Google has acquired North, a Canadian augmented reality wearables company backed by Amazon and Intel. The move follows the failure of its own, Glass, to go mass market.

The return of Google Glass? Search giant buys smart specs firm North

North's Focals hide a computer processor, battery and Bluetooth module in the arms of the frames.

Controlled via a ring called the Loop and compatible with Amazon's Alexa, a holographic display allows wearers to see notifications or even call a taxi.

A basic pair cost $599 (£480), with prescription lenses an extra $200.

Neither company confirmed the value of the acquisition, but the Globe and Mail, which first reported on the deal last week, quoted sources as putting it at around $180 million.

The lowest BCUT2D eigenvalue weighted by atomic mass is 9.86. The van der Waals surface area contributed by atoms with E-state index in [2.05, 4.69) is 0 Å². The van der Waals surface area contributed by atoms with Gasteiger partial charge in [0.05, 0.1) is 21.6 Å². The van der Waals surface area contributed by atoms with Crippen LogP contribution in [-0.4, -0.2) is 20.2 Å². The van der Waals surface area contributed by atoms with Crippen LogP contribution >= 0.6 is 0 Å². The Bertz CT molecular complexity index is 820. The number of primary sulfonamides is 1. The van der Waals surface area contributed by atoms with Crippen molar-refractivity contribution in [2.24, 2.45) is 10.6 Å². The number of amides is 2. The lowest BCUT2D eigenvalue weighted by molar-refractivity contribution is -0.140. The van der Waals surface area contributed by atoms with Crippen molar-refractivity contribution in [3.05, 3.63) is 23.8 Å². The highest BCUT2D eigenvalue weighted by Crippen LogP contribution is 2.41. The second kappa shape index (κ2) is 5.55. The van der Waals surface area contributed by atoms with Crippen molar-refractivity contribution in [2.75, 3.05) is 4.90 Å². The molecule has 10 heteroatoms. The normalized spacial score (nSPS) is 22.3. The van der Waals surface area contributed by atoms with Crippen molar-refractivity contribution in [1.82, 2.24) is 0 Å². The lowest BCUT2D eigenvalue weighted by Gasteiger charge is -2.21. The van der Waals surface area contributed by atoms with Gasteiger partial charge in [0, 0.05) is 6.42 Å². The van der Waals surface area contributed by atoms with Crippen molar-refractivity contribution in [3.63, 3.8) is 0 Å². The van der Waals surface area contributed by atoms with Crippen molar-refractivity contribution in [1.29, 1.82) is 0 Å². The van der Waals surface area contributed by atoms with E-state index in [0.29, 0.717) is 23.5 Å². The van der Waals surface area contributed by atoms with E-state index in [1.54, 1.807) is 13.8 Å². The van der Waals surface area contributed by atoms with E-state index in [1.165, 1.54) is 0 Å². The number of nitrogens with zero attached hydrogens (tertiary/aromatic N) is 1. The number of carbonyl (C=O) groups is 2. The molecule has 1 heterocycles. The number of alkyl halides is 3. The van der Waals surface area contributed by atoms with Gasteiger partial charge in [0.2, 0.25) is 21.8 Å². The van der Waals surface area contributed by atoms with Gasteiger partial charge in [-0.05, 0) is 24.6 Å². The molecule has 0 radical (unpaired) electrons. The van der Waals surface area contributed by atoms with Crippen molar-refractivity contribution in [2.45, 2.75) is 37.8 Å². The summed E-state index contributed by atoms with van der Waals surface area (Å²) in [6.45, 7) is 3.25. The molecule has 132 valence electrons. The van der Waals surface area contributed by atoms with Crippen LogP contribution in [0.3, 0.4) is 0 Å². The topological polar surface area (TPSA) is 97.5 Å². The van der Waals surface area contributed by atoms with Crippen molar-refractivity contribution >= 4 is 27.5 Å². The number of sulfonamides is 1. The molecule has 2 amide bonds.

North had raised close to $200 million in a mixture of equity, debt, and grants, so if the reported acquisition price is accurate, this is pretty much a fire sale.

As a result of the acquisition, North will wind down its business and the team will join Google’s existing hub in Kitchener, Ontario, where North is based.

Google didn’t share specifics about its plans for North’s technology, but Rick Osterloh, senior VP for devices and services at Google, said North’s technical expertise will “help as we continue to invest in our hardware efforts and ambient computing future.”

Apple and Samsung are also rumoured to be launching glasses, while Facebook's Oculus division is looking to turn virtual reality mass market.

Read the blog announcement here

Share This